Interview Courtney Barnett: ‘I Don’t Like New Things. It’s Scary’

Australia’s fastest rising star Courtney Barnett is further away from home than ever before. But she’s only looking ahead.

On ‘Anonymous Club’, a song from her debut double EP ‘A Sea Of Split Peas’, Courtney Barnett sings about sweet neighbourhood things. “Turn off your phone, man / You’re amongst friends and we don’t need no interruption.” Themes hark back to home, Melbourne. It’s where Courtney and her band first started out, years after the 25-year-old first started playing in local hangouts. Things are very different now. This double EP of hers - it’s still gaining momentum, more chatter by the second. Without dramatically declaring the present day to be crunch time, she’s at something of a crossroads. Blazin’ Squad aren’t invited.



‘A Sea Of Split Peas’, which is being treated by a fair few as her debut, first reared its head in early 2013. Since then it’s gained a two-for-the-price-of-one-type re-release, and it’s about to get another in the States through Mom + Pop. If Courtney felt immune and unattached to the songs by now, it’d be foolish to damn her. But here she is, making her second visit to the UK, playing the same songs containing the same stories. Tales range from ‘Avant Gardener’’s weed pulling gone wrong tragedy to ‘Lance Jr.’’s did-I-just-hear-that line “I masturbated to the songs you wrote.” In person she stops and starts mid-sentence, goes back, returns to her thought, shuffles in her seat a few times. It’s like a car doing a fifteen-point turn. On record, she’s direct and assured, confident and witty. It’s helped make her a minor star.

Before all this, she was releasing music on her own label Milk Records. She admits it’s been a little uneasy - “at first” - to give ownership of these songs to other people. “I don’t like new things. It’s scary,” she says. “[But] I, as Milk Records, would never know how to do anything in London. I mean, you probably could but I’m too lazy.

“We definitely spent a lot of time finding the right match and the right people, people that understood me and the general vibe of what we do. I reckon that’s when it gets weird, when you start working with people going ‘Yeah we’re gonna make Courtney Barnett iPhone covers, is that cool?’”

Home is still a subject she visits more times than anything else in conversation. She’s based in Thornbury, an area just outside of the city hubbub of Melbourne. “We formed a total circle,” she says, when referring to the bunch of friends who’d form bands and swap members and play songs in pubs.

Back in October ‘Yeah we’re gonna make Courtney Barnett iPhone covers, is that cool?’, home couldn’t have felt more distant. She took to her first proper trips abroad (“I’d never travelled before, except to New Zealand for a funeral once. Not really a fun holiday…”) and wound up in New York as one of the city’s most talked about new artists during CMJ. As it happened, her first experience with jet-lag provided the first new material for an album she’s hoping to record in April. I was just lying awake all night for the first three days. I watched the sun come up and I was like ‘This… sucks’. So I wrote a song based on that.”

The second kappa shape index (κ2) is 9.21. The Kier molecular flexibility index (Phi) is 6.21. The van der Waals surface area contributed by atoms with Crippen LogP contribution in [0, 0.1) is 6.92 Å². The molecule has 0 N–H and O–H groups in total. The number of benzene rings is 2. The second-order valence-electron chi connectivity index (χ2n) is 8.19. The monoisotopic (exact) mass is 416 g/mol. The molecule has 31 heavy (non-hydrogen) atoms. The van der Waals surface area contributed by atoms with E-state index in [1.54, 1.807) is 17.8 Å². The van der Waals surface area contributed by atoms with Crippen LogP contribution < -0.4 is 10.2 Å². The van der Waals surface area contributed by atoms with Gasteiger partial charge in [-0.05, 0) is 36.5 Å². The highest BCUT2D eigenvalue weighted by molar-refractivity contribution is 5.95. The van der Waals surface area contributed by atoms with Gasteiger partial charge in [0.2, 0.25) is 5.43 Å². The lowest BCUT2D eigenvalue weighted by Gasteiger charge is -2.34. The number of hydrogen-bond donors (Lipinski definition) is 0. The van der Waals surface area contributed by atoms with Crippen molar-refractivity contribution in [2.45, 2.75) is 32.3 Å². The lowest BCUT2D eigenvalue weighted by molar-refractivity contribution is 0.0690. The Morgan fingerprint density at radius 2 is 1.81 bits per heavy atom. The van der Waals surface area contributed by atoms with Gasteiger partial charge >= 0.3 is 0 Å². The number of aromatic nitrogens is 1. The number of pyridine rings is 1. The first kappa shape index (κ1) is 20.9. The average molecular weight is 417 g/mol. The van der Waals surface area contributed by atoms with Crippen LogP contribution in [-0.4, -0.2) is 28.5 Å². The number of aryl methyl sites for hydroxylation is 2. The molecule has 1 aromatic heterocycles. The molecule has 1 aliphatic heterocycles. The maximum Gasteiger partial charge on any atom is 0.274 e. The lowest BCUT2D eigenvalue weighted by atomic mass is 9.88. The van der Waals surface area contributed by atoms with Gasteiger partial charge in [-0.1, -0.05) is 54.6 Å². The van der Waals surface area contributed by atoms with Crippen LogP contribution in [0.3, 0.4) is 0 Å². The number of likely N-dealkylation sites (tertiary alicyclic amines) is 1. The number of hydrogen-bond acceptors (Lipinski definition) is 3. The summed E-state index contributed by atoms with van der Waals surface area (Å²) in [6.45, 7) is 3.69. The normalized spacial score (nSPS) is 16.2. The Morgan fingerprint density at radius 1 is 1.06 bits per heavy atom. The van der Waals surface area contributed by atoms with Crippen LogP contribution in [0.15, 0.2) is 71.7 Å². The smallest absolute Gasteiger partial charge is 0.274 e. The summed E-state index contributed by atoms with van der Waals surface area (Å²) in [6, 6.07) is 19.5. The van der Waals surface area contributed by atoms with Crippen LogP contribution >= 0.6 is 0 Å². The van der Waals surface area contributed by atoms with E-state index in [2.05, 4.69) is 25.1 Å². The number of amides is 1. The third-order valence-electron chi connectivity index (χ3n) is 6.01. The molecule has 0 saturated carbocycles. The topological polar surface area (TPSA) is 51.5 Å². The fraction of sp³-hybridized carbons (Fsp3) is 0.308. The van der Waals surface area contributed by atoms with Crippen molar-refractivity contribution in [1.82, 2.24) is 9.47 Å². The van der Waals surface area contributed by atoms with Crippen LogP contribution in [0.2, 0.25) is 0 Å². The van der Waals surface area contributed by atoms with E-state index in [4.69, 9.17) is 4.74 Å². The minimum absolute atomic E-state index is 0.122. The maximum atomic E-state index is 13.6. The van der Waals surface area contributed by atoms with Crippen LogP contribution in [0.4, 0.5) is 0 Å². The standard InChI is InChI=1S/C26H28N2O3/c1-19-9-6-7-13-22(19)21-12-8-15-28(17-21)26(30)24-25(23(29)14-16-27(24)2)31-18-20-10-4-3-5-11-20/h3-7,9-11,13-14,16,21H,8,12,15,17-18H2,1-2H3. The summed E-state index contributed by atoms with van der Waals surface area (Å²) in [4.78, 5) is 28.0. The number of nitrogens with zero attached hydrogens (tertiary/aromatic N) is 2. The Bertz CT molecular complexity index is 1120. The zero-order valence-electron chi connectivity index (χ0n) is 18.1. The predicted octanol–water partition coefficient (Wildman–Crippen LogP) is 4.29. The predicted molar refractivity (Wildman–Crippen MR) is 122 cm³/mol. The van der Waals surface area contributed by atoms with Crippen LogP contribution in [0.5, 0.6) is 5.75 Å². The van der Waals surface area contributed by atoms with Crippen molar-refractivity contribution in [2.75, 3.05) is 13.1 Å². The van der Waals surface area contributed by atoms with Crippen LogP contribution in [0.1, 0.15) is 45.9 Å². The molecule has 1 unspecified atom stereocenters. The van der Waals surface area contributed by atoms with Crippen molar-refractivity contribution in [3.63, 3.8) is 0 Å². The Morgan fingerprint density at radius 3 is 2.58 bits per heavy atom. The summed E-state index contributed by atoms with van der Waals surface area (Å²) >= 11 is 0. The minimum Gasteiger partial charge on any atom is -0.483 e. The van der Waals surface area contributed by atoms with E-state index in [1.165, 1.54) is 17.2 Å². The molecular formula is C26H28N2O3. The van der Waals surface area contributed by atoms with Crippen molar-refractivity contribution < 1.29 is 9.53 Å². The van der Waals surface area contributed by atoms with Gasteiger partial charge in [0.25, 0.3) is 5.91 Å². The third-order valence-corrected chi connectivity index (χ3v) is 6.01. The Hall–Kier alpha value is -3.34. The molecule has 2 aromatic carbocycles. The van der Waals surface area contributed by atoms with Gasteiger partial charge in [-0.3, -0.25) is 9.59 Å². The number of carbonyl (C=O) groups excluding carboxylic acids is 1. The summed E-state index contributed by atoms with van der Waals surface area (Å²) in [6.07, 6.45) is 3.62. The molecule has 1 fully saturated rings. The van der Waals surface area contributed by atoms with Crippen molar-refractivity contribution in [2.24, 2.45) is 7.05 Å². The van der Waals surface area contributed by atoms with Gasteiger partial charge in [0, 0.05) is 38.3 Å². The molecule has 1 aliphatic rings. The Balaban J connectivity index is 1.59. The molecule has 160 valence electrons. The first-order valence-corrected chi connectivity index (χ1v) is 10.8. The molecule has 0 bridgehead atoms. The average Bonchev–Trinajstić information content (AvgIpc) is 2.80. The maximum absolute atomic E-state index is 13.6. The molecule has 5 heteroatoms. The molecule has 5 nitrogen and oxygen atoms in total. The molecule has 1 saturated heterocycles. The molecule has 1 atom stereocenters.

She’s quick to deny that new material’s going to be centered around the ‘We’re on tour’-type vibe, all empty beer cans and petrol station toilets. Still, her songs are always observational - every one’s a true story, by her claims - so it’ll be difficult to not have the whirlwind past few months documented in full detail.

One aspect that’s shifting is a full-band routine. When recording the two EPs, everything was firmly in place. But being on the road with three blokes (“we’re like brothers”) has had its benefits. “We’ve been touring so much as a band and I just feel so comfortable with those guys now. I’m not scared to show them my quarter-written songs… Any criticism is fine,” she says. “Although they’re way too nice to be mean.”



Clearly looking firmly ahead to the sessions in April - she’s using the same Melbourne space as before, no change there - she doesn’t talk about music in the first person; she’s always keen to bring the band in. Bones Sloane (bass) and Alex Hamilton (drums) make up the line-up. Bones is into punk, Dave’s a Beatles fan and Courtney likes “whatever.” Together they help coin a sharp but not overly savage take on rock’n’roll. “It’s different from three guys who are into punk. Because that’s gonna sound like punk,” Courtney dryly states. “ I always find it interesting when everyone’s own individual personality is stamped on the music. So it’s never me going ‘This is my sound. This is what we need to do. If you’re gonna be in my band, we have to do it like this.’ Because that would be shit.”

Without strictly shaking off the old material and throwing it into a ditch - they’re great songs, for starters - the next step for Courtney Barnett is there to be taken. “I’ve been writing heaps,” she professes in her Aussie twang. And despite admitting that a life spent thousands of miles away from Melbourne is “surreal” and “overwhelming”, she’s just penning songs. “I try not to think about that stuff. No worries.”

Taken from the new, free DIY Weekly, available to read online or to download on iPad now.

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